You spoke prior to the Myanmar election last year about your fascination with that country. And it is really a story that is evolving right now with Aung San Suu Kyi’s party having taken power. What do you think of the way she is handling the Rohingya issue?
I have a huge amount of admiration for what the democrats in Myanmar, Burma, have achieved, and the incredible personal sacrifice that they have had to suffer… in order to achieve democracy and freedom. I also, quite frankly, have respect for the military leaders who finally understood they had to accept the will of the people and who were finally able to enter negotiations with Aung San Suu Kyi to the point where she is now the de facto ruler of Myanmar… [She] is in a position where her unbesmirched moral credentials and her incredible moral standing is under some cloud right now because the rest of the world is looking in and wondering why she’s not speaking up for the Rohingya, and she doesn’t – she asks that they’re not even called Rohingya.
So obviously there is a massive political problem in Myanmar, Burma, and I hope that common sense and common humanity will prevail above politics to treat a minority of that size, or any size, with the human rights and the political rights that they deserve and need, and that’s what I believe… Although I admire her so much, I would always ask her and press her on that point.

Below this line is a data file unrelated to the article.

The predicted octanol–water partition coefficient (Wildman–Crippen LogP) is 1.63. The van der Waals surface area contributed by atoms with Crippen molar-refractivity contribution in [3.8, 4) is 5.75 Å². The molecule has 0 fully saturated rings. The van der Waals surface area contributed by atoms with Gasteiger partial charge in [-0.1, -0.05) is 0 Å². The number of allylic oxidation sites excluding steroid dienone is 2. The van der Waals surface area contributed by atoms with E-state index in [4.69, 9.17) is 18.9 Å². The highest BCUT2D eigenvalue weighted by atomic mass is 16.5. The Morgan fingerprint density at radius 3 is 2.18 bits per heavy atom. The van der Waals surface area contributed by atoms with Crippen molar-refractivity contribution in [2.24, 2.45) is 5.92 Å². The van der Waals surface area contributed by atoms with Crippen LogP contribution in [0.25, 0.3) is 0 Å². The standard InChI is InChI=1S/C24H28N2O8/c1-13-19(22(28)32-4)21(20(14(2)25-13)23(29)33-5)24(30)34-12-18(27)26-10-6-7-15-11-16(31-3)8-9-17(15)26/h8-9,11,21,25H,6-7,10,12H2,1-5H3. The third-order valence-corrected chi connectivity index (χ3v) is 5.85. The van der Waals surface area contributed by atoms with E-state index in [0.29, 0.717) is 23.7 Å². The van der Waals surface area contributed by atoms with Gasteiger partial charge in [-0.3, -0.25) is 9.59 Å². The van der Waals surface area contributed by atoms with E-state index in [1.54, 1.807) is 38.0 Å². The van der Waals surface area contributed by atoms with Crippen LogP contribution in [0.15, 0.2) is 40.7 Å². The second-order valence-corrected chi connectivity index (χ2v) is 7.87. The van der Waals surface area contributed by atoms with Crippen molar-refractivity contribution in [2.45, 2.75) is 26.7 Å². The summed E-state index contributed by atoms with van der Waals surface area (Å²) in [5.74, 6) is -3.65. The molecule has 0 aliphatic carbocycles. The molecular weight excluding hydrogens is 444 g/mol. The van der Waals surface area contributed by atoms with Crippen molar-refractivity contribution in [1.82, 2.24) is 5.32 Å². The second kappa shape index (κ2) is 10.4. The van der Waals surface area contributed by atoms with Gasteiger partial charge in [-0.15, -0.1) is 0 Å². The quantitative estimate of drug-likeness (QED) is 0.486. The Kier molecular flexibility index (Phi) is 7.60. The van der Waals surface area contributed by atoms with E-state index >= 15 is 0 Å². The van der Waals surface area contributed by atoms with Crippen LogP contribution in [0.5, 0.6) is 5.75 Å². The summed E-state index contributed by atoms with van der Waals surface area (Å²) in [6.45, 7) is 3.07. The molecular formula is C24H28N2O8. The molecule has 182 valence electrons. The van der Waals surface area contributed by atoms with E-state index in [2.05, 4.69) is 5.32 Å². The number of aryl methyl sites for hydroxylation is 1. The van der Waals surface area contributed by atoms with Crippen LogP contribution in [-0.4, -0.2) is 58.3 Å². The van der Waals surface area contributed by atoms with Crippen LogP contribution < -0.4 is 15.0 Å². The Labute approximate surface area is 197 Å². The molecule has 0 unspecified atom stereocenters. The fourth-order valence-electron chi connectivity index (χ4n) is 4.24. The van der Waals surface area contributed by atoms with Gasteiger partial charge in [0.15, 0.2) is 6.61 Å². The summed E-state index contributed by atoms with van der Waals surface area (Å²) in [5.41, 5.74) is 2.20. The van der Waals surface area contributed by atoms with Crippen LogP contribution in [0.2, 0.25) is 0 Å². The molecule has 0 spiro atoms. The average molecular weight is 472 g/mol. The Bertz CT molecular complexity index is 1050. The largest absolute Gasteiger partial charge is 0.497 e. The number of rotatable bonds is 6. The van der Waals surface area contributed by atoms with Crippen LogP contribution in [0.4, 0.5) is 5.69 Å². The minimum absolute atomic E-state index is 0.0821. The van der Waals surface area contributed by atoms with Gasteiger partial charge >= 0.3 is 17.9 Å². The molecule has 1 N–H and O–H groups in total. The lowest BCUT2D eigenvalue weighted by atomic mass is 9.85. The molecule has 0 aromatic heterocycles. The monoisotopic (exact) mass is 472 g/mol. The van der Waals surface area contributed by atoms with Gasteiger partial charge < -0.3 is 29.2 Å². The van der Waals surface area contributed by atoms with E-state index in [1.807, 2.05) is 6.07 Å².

You can’t be a little bit human rights. You either believe in people’s human rights or you don’t.
You must have seen some huge changes in journalism during your career. What do you think of today’s 24-hour news cycle? Do you think it’s a good thing?
I’m proud that CNN [founder] Ted Turner really launched that concept. And he did. Ted Turner created the idea of 24/7 television news. Obviously BBC World Service Radio had it, but when it comes to television news, and as you know most people get their, well, at least did get their news from television rather than radio or print press – obviously now online is taking over – but television has a massive, massive powerful influence around the world. I think, for the most part, we’ve been a force for good. Whatever it is… from the fall of the Berlin Wall all the way to the [EU] referendum here in the UK, and points in between and beyond, we’ve done an amazing job in bringing that information to people.